My First American College Experience, And How It's Different from British Uni

People always ask me: 'What do you think the major differences are between American college and British University?'

Answering this question always goes one of two ways:
a.) I make stark over-generalizations about American colleges based on what I've seen in the movies (Legally Blonde is a pretty accurate movie, right?)
b.) I simply and honestly say 'I can't compare because I've never spent time at an American college for longer than a campus tour.'

But, folks, now I can finally say that I've been to 'college' and experienced all the things that I traditionally associate American college with- from an acapella performance, to an on-campus house party, and everything in between.

This weekend, two of my best friends who I've known since I was in elementary school graciously hosted me at their lovely school, Bowdoin College, up in Brunswick Maine.

Now, before I get to the differences I noticed between American college and British University, I have to say that what I experienced was, indeed, individual and unique to my home school, Edinburgh Uni, and also to Bowdoin, of course. Plus, I was only at Bowdoin for two nights (and didn't even go to any classes), so that limits my observations as well.

However, I'd say that I've definitely gained much more insight into what a lot of my friends from home experience at college. Here are some of the differences I noticed:

Bowdoin is SMALL // And I can see both the pros and cons of going to a small school. It was so cute to walk beside my friends and have a solid majority of people on campus waving and saying hi as they passed by. I can literally take my twenty minute walk to campus without seeing a single soul that I know- or at least that I'm comfortable saying hi to. Bowdoin has a total student population of around 1,800, while the University of Edinburgh has a total student population of around 30,000. Being at Bowdoin kind of reminded me of being in high school and having the ability to recognize so many faces- I mean, my high school was just a tiny bit smaller than Bowdoin!

Their dining hall food is insanely good // This is actually something that most of my friends in America like to brag about. So what you have a soft serve ice cream machine in your dining hall? The JMCC serves haggis! I'm sure they're all jealous of my easy access to spicy ground lamb liver. But, real talk- Bowdoin's two dining halls had an incredible variety of food, including the best fruit selection I've ever seen (grapes, pineapple, watermelon- I was in heaven). Alright, JMCC- you need to step it up.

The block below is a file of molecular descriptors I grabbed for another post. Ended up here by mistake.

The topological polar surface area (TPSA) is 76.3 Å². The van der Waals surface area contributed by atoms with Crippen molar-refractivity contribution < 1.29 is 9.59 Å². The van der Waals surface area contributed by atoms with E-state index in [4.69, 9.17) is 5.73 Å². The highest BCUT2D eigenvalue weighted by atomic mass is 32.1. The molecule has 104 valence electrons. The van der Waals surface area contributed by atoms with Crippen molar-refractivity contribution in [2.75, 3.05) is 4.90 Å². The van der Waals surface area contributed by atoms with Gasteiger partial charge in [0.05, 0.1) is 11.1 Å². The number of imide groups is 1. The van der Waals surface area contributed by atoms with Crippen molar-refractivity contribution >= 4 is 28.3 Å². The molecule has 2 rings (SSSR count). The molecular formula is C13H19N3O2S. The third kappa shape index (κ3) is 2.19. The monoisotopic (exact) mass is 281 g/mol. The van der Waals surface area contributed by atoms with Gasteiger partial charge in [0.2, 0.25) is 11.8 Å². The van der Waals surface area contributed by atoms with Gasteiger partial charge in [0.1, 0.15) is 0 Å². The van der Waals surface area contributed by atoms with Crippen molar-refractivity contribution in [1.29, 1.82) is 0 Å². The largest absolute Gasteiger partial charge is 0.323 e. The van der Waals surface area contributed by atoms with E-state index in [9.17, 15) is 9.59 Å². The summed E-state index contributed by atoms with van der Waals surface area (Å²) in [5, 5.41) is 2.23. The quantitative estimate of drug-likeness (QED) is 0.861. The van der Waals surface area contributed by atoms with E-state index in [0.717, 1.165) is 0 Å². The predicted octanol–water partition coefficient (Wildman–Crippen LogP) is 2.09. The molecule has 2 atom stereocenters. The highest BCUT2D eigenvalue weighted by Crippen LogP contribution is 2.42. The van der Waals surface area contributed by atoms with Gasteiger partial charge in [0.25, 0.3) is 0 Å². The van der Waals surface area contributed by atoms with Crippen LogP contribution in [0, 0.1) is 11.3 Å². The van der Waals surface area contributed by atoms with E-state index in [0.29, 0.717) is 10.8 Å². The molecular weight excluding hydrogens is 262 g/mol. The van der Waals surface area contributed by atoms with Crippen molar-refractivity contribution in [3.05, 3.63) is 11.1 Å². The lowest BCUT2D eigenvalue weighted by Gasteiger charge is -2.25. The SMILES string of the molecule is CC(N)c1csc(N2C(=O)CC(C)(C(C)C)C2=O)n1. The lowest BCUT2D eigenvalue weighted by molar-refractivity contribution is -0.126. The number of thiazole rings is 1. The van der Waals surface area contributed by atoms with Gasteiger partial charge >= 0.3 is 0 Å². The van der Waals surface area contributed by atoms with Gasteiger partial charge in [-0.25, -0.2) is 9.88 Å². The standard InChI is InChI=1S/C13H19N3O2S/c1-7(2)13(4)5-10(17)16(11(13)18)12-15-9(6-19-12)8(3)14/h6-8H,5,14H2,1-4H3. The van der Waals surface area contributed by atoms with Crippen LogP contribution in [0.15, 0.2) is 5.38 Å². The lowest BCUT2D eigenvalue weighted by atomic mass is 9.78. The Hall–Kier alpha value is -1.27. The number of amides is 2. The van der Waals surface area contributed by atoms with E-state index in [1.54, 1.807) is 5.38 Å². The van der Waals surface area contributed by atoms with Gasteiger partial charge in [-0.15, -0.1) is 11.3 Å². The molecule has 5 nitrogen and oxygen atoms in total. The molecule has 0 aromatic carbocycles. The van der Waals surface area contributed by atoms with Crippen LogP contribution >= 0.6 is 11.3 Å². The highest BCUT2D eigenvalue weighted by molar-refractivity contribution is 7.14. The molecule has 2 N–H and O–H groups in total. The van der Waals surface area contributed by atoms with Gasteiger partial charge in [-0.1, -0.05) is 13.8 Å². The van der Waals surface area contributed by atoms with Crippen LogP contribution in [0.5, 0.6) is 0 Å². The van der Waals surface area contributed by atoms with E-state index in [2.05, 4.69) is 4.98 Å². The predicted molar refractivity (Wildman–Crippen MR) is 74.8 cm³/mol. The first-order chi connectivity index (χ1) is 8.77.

Not the dining hall food, but there were also some pretty great places to eat in town.

The campus is really concentrated // My friends actually complained about having to walk for 15 minutes in the rain to get to a restaurant in town. Excuse me? I walk 40 minutes a day (almost always in the rain) to get from halls to one class and back. Pretty much all of Bowdoin's academic and residence buildings are located in a small area so everything's very walkable in about five minutes. Granted, Brunswick isn't exactly a major city- it's more like a quaint, New England town or village. But, I mean, they don't have to get up as early to get to class- so I think they might have a better deal.

There isn't much to do outside of campus // As one of my friends eloquently stated 'There's not much else to do here other than eat, sleep, party, and go to Walmart.' As I said earlier, Brunswick is a pretty small and tame town. There didn't seem to be any crazy clubs or bars on the main street (not that people my age could go to them) and there weren't many major museums and sights nearby (apparently there's a waterfall that I didn't get to see, though). Being in such a small town kind of made me realize that I should take much more advantage of everything that living in a major city has to offer.

Social Houses at Bowdoin host parties and other social events on campus.

While American college and British university can often be miles different, higher education is higher education and it's totally what you make of it. Somewhere like Bowdoin definitely wouldn't have been a perfect fit school for me, but visiting this weekend was a wonderful experience.


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